Factors Influencing Movement of Chronic Psychiatric Patients From the Orientation to the Working Phase of the Nurse-Client Relationship on an Inpatient Unit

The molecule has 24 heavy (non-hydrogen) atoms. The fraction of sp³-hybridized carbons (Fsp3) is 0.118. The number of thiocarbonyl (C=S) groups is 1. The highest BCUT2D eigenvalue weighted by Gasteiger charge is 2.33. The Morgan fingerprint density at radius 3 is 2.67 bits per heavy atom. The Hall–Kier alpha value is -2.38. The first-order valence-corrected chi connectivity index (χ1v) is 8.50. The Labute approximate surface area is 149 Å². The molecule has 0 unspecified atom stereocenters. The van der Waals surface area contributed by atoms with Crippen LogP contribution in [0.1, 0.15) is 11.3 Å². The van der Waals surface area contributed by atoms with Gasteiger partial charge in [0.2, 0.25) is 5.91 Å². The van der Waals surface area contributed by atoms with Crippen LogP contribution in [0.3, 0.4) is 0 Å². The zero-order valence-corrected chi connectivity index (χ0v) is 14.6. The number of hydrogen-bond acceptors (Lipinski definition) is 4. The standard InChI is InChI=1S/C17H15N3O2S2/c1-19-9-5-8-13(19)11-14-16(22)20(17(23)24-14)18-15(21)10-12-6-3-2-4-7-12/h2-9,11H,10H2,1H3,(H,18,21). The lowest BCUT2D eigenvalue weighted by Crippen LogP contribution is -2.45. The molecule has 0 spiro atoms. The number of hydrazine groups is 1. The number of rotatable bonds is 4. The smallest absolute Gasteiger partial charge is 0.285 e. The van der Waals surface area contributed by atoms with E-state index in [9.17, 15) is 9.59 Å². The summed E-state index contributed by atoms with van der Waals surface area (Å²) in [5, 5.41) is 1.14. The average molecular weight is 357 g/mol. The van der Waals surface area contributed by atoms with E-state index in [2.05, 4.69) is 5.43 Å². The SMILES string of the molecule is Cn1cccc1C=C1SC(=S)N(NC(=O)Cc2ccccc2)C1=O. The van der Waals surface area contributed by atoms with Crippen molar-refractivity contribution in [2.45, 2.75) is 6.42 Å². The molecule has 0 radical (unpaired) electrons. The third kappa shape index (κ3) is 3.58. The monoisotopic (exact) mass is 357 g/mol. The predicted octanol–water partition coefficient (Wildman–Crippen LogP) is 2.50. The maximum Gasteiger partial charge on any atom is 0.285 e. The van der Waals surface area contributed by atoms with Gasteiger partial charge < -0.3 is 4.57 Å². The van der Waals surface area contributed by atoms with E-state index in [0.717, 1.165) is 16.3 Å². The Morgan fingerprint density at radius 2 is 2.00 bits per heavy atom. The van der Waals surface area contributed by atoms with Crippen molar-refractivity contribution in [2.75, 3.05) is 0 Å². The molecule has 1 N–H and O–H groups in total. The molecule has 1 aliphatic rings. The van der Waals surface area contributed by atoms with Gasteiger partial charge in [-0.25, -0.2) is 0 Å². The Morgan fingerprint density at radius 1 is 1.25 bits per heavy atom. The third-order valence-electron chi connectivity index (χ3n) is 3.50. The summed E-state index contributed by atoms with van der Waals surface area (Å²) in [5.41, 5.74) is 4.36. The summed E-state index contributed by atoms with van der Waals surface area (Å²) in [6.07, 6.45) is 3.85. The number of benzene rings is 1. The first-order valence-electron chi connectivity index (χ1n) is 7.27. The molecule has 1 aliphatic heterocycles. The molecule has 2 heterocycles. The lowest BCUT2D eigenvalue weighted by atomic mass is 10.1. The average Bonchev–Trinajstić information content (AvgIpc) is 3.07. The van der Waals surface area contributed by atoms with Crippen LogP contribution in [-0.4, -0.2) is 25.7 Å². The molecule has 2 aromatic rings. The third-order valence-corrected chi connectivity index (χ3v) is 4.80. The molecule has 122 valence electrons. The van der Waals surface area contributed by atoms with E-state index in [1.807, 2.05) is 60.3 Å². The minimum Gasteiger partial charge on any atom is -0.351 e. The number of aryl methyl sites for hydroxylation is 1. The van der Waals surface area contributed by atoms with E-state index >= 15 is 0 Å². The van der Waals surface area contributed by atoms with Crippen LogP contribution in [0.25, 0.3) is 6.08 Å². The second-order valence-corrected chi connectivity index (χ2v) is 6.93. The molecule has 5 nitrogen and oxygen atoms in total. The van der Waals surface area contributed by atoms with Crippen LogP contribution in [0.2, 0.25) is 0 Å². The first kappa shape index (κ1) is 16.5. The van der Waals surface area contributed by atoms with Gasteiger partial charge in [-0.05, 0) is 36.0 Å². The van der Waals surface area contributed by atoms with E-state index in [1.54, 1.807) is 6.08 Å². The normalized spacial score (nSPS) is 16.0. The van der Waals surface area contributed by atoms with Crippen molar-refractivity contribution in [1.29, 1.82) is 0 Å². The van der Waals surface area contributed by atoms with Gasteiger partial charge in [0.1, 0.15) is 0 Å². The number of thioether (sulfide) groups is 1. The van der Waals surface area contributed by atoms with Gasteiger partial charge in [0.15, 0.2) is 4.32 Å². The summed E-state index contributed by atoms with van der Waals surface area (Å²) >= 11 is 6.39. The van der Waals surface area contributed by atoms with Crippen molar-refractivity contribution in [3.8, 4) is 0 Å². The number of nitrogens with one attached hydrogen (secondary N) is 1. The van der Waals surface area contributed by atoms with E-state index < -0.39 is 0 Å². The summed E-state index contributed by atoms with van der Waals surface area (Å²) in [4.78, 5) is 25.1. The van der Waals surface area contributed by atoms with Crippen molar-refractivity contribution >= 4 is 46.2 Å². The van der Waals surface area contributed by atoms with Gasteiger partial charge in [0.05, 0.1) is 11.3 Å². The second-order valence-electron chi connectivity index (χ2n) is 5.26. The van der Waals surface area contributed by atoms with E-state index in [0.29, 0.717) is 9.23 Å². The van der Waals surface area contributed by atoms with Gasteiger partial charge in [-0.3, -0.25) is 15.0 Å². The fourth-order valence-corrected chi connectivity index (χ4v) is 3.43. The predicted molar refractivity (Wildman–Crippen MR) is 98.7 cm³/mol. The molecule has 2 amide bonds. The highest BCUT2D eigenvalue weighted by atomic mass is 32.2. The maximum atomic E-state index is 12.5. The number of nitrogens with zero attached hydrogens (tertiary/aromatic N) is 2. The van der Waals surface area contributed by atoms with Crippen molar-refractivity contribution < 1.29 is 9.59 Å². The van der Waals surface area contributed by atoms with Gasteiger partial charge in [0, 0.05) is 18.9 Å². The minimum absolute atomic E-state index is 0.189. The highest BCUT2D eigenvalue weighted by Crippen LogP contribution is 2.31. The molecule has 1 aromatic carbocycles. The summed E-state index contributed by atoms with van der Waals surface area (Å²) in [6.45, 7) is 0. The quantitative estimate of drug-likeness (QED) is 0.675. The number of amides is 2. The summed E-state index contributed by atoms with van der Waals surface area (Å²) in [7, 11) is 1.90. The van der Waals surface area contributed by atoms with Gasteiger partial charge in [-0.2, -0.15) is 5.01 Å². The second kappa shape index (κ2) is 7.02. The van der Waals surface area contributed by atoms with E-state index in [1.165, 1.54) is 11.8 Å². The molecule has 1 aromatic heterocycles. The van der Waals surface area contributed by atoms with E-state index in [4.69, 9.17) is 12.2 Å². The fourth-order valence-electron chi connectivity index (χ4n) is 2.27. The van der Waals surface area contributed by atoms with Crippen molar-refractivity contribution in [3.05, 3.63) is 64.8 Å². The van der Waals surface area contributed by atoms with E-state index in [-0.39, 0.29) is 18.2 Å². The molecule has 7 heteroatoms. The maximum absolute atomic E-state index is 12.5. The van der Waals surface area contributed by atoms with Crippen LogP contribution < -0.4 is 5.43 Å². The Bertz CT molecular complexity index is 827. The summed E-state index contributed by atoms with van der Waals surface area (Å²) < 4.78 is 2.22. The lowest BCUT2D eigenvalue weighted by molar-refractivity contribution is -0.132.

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PROBLEM: To identify factors influencing movement of nurse-patient dyads from Peplau's orientation phase to the working phase of the nurse-client relationship in a tertiary care psychiatric setting. METHODS: Ten nurse-client dyads were interviewed after the initial nurse-client assignment until a consensus was reached between client, nurse, and investigator/CNS that the relationship was in the working phase. FINDINGS: Factors causing the relationship to progress, from the clients' perspective, were the perceived attitude of the nurse, the nature of the planned therapeutic sessions, and what happened between therapeutic sessions. Factors hindering the development of the relationship included a nurse's or client's unavailability, a sense of distance/inequity, differences in realities/values, and mutual withdrawal. The relationship was perceived as supportive and "powerful" when it progressed to the working phase, but as very negative and like "limbo" if instead it moved to a phase of mutual withdrawal. CONCLUSIONS: Nurses can help clients move from the orientation phase to the working phase by remaining available, consistent, and acting in a way that promotes trust. When the relationship does not progress to the working phase within 6 months, a therapeutic transfer should be considered.
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